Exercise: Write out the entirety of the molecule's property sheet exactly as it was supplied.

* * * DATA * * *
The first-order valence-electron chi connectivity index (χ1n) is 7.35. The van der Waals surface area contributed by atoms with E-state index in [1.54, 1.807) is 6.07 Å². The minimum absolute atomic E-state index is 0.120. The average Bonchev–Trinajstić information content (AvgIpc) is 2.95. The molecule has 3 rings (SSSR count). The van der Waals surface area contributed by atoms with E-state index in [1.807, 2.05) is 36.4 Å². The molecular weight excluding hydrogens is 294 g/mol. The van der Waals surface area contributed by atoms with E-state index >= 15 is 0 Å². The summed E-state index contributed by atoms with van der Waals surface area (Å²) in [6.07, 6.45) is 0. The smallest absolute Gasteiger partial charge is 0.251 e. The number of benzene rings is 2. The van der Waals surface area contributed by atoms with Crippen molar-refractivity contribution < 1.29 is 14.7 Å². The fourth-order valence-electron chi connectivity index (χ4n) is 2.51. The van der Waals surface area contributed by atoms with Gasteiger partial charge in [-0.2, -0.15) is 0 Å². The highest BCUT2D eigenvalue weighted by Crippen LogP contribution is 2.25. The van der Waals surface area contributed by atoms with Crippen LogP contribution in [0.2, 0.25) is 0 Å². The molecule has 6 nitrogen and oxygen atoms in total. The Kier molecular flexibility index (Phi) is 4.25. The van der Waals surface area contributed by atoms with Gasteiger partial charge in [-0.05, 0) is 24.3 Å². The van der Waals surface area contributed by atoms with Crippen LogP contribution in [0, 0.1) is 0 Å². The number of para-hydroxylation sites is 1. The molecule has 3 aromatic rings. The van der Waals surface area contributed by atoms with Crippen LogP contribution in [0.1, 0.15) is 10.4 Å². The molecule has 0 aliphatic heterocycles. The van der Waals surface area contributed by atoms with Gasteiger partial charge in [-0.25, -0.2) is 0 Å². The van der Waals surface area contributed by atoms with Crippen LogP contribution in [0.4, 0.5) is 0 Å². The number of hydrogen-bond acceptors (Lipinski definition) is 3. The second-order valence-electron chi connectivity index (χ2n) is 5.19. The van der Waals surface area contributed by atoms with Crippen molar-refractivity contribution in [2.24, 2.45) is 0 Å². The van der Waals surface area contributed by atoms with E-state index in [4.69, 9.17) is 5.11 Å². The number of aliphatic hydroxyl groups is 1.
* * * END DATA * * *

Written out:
The first-order valence-electron chi connectivity index (χ1n) is 7.35. The van der Waals surface area contributed by atoms with E-state index in [1.54, 1.807) is 6.07 Å². The minimum absolute atomic E-state index is 0.120. The average Bonchev–Trinajstić information content (AvgIpc) is 2.95. The molecule has 3 rings (SSSR count). The van der Waals surface area contributed by atoms with E-state index in [1.807, 2.05) is 36.4 Å². The molecular weight excluding hydrogens is 294 g/mol. The van der Waals surface area contributed by atoms with E-state index >= 15 is 0 Å². The summed E-state index contributed by atoms with van der Waals surface area (Å²) in [6.07, 6.45) is 0. The smallest absolute Gasteiger partial charge is 0.251 e. The number of benzene rings is 2. The van der Waals surface area contributed by atoms with Crippen molar-refractivity contribution < 1.29 is 14.7 Å². The fourth-order valence-electron chi connectivity index (χ4n) is 2.51. The van der Waals surface area contributed by atoms with Gasteiger partial charge in [-0.2, -0.15) is 0 Å². The highest BCUT2D eigenvalue weighted by Crippen LogP contribution is 2.25. The van der Waals surface area contributed by atoms with Crippen LogP contribution in [0.2, 0.25) is 0 Å². The molecule has 6 nitrogen and oxygen atoms in total. The Kier molecular flexibility index (Phi) is 4.25. The van der Waals surface area contributed by atoms with Gasteiger partial charge in [-0.05, 0) is 24.3 Å². The van der Waals surface area contributed by atoms with Crippen LogP contribution in [0, 0.1) is 0 Å². The number of para-hydroxylation sites is 1. The molecule has 3 aromatic rings. The van der Waals surface area contributed by atoms with Crippen LogP contribution in [0.1, 0.15) is 10.4 Å². The molecule has 0 aliphatic heterocycles. The van der Waals surface area contributed by atoms with Gasteiger partial charge in [-0.25, -0.2) is 0 Å². The van der Waals surface area contributed by atoms with Crippen LogP contribution in [0.4, 0.5) is 0 Å². The number of hydrogen-bond acceptors (Lipinski definition) is 3. The second-order valence-electron chi connectivity index (χ2n) is 5.19. The van der Waals surface area contributed by atoms with Crippen molar-refractivity contribution in [2.24, 2.45) is 0 Å². The van der Waals surface area contributed by atoms with E-state index in [4.69, 9.17) is 5.11 Å². The number of aliphatic hydroxyl groups is 1.